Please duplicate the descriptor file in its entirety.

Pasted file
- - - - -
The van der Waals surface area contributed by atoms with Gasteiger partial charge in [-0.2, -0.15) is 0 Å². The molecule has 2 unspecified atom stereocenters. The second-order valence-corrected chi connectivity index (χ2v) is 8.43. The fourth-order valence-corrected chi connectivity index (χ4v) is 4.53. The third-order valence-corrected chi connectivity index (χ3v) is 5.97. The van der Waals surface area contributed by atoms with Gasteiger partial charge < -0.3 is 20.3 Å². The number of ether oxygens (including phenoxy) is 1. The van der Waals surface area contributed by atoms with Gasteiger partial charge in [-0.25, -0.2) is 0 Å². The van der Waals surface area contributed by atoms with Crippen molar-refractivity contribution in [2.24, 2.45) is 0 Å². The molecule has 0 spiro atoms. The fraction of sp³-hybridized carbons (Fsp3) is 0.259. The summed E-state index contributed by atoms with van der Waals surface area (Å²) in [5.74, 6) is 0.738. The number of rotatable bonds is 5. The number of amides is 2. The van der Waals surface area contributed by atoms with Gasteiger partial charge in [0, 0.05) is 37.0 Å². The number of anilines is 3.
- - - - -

The van der Waals surface area contributed by atoms with Gasteiger partial charge in [-0.2, -0.15) is 0 Å². The molecule has 2 unspecified atom stereocenters. The second-order valence-corrected chi connectivity index (χ2v) is 8.43. The fourth-order valence-corrected chi connectivity index (χ4v) is 4.53. The third-order valence-corrected chi connectivity index (χ3v) is 5.97. The van der Waals surface area contributed by atoms with Gasteiger partial charge < -0.3 is 20.3 Å². The number of ether oxygens (including phenoxy) is 1. The van der Waals surface area contributed by atoms with Gasteiger partial charge in [-0.25, -0.2) is 0 Å². The van der Waals surface area contributed by atoms with Crippen molar-refractivity contribution in [2.24, 2.45) is 0 Å². The molecule has 0 spiro atoms. The fraction of sp³-hybridized carbons (Fsp3) is 0.259. The summed E-state index contributed by atoms with van der Waals surface area (Å²) in [5.74, 6) is 0.738. The number of rotatable bonds is 5. The number of amides is 2. The van der Waals surface area contributed by atoms with Gasteiger partial charge in [0, 0.05) is 37.0 Å². The number of anilines is 3.